The Domain Name resolves to a website that mimics Complainant’s site. According to Complainant, Respondent is deceiving consumers who are looking for Complainant’s genuine website, and Respondent is “able to alter and manipulate content presented to consumers” and “able to collect information from Complainant’s consumers [via] the fraudulent website” accessible via the Domain Name. Respondent does not dispute any of this. The Panel cannot perceive any legitimate basis for Respondent’s use of the Domain Name in this manner.
Complainant has established Policy paragraph 4(a)(ii).
C. Registered and Used in Bad Faith
Paragraph 4(b) of the Policy provides that the following circumstances, “in particular but without limitation”, are evidence of the registration and use of the Domain Name in “bad faith”:
(i) circumstances indicating that Respondent has registered or has acquired the Domain Name primarily for the purpose of selling, renting, or otherwise transferring the Domain Name registration to Complainant who is the owner of the trademark or service mark or to a competitor of that Complainant, for valuable consideration in excess of its documented out of pocket costs directly related to the Domain Name; or
(ii) that Respondent has registered the Domain Name in order to prevent the owner of the trademark or service mark from reflecting the mark in a corresponding domain name, provided that Respondent has engaged in a pattern of such conduct; or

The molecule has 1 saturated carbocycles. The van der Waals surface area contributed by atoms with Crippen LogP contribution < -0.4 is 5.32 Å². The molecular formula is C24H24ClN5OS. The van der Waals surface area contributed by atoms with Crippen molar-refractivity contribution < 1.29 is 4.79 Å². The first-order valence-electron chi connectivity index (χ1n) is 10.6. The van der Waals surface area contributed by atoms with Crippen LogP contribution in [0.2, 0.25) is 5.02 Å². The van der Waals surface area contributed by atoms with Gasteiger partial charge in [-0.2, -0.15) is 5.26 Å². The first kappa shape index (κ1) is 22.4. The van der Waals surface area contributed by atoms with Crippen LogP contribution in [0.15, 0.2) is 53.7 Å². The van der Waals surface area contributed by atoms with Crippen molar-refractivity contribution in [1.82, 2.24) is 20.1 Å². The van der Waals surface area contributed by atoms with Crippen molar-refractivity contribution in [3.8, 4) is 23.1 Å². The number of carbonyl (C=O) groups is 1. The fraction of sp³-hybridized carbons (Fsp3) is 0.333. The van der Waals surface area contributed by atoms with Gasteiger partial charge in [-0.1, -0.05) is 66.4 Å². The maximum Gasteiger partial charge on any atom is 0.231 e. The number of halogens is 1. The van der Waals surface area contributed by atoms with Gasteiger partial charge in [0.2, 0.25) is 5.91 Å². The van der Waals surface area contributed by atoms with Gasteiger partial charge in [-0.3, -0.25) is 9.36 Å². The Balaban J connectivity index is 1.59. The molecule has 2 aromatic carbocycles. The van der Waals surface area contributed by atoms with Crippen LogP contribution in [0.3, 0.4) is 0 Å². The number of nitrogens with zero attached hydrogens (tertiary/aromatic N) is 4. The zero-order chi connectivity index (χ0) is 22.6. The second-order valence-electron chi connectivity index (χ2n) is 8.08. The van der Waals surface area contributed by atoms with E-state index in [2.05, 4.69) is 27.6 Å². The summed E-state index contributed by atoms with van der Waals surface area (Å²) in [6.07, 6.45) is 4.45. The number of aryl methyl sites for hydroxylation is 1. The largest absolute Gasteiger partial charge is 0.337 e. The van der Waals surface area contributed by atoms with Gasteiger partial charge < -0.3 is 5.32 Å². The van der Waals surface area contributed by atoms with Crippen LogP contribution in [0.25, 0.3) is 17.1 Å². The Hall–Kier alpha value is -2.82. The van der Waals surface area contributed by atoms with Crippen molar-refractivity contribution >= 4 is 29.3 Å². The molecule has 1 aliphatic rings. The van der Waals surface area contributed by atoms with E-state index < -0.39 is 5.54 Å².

(iii) that Respondent has registered the Domain Name primarily for the purpose of disrupting the business of a competitor; or
(iv) that by using the Domain Name, Respondent has intentionally attempted to attract, for commercial gain, Internet users to Respondent’s website or other online location, by creating a likelihood of confusion with Complainant’s mark as to the source, sponsorship, affiliation, or endorsement of Respondent’s website or location or of a product or service on Respondent’s website or location.
The Panel concludes that Respondent has registered and used the Domain Name in bad faith. Respondent obviously had Complainant’s JUDICIAL WATCH mark in mind when registering the Domain Name, given the fact that Respondent’s website is a mirror image of Complainant’s site. On the undisputed record here, the Panel also concludes that it is more likely than not that Respondent has used the Domain Name in bad faith through the deceptive website. It is not apparent from the record that Respondent has actually profited commercially from his faux website, but, given the deception already apparent, there is no reason for Complainant to have to wait for this to occur before taking action. As things currently stand, Complainant is at the mercy of Respondent, whose possible forbearance from economic mischief could at any moment cease. Moreover, the Panel also finds that Respondent’s use of the Domain Name disrupts the Complainant’s business.
The Panel concludes on this record that Respondent has registered and used the Domain Name in bad faith.
Complainant has established Policy paragraph 4(a)(iii).
For the foregoing reasons, in accordance with paragraphs 4(i) of the Policy and 15 of the Rules, the Panel orders that the Domain Name <judicial.watch> be transferred to Complainant.
Robert A. Badgley
Date: July 30, 2019